What if You Were in an Accident with a Self-Driving Car?

If you were injured in an accident involving a self-driving car, you may have the opportunity to recover compensation from the party responsible for the accident.  In order to succeed, you will have to show that the responsible party’s negligence or recklessness was the cause of the accident that left you injured.

In many ways, suing for injuries sustained in a self-driving car accident is the same as the process for suing after a regular car accident.  You must prove that the negligence occurred, that it caused the accident, and that the accident resulted in injury.  The key difference is identifying who was at fault and why.

Liability for Self-Driving Car Accidents

Determining who is responsible for a car accident involving a self-driving car is more complicated than it would be for a typical car accident.  This is because there are a number of parties that may bear liability.  Depending on the jurisdiction and circumstances of the accident, you and your car accident lawyers could decide to name more than one defendant in your case if multiple parties were responsible.  Below are just a few of the potential parties who might be legally at fault for a self-driving car accident:

Vehicle “Driver”

Even with self-driving vehicles, the cause of the accident can still be human error.  If a self-driving car does not have its autonomous driving features enabled, it functions like any other car.  In that case, the driver is at fault, just as they would be in any other accident case.

If the car’s self-driving features are working correctly, a driver could be liable for an accident if they fail to follow the system’s directions.  For example, many operators of self-driving cars try to nap, eat, or read behind the wheel, putting others in danger during emergencies.  Drivers could also be responsible if they fail to notice that the self-driving feature has disengaged.  Once autonomous mode turns off, the driver is responsible for conducting the vehicle safely.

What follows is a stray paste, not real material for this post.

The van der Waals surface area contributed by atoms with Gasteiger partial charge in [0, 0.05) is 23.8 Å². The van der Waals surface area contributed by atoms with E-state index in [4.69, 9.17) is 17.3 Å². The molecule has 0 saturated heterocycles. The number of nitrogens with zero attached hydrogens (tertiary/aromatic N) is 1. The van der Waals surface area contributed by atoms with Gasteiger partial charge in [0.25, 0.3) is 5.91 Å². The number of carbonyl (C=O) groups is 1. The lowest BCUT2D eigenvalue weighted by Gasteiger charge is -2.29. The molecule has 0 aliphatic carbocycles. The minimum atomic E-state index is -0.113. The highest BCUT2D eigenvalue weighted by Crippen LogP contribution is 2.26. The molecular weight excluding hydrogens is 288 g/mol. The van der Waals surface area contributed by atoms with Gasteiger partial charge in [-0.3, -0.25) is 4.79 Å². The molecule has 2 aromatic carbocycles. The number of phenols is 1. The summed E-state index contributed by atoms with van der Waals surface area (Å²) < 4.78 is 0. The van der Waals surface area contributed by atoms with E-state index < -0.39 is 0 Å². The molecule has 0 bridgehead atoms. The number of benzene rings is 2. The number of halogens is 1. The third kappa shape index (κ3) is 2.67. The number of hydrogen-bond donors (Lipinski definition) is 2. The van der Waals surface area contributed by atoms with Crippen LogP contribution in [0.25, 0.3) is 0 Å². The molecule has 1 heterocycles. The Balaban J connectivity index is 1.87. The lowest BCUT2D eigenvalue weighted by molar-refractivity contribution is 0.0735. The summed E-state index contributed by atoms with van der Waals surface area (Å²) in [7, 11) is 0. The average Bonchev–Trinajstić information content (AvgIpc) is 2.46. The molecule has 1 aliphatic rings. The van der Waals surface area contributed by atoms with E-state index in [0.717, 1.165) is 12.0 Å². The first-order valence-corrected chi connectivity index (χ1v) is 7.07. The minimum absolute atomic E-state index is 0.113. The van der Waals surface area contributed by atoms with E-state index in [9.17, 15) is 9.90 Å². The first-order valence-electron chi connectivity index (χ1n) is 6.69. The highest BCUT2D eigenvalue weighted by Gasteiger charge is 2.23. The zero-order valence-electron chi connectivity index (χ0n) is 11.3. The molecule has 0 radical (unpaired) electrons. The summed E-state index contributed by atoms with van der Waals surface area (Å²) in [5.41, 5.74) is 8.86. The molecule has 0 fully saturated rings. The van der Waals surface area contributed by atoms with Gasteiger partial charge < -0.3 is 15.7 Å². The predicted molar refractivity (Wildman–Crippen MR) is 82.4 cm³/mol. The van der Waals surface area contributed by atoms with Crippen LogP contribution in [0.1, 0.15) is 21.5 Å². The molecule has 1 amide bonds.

Software Manufacturer

Self-driving cars require incredibly complex software systems in order to function as they were designed.  But we know that this software is not perfect as it exists today.  If any part of the software contains malfunctions, that can put people on the road in serious danger and create liability for the technology company that was responsible for creating it.  For example, autonomous mode is only supposed to engage while a driver is in the driver’s seat for most vehicles.  If the programming allows the function to turn on without a driver in the seat, that can put everyone at risk.

Car Manufacturer

Car manufacturers are responsible for meshing the self-driving software with the actual function of the car.  The software could be working perfectly fine, but if the car’s features fail to integrate correctly, the whole system is flawed.  Car manufacturers will bear the liability for any defects in the vehicle’s operation.  For example, sensors and wiring must be in working order to allow the self-driving car’s programming to function properly and safely.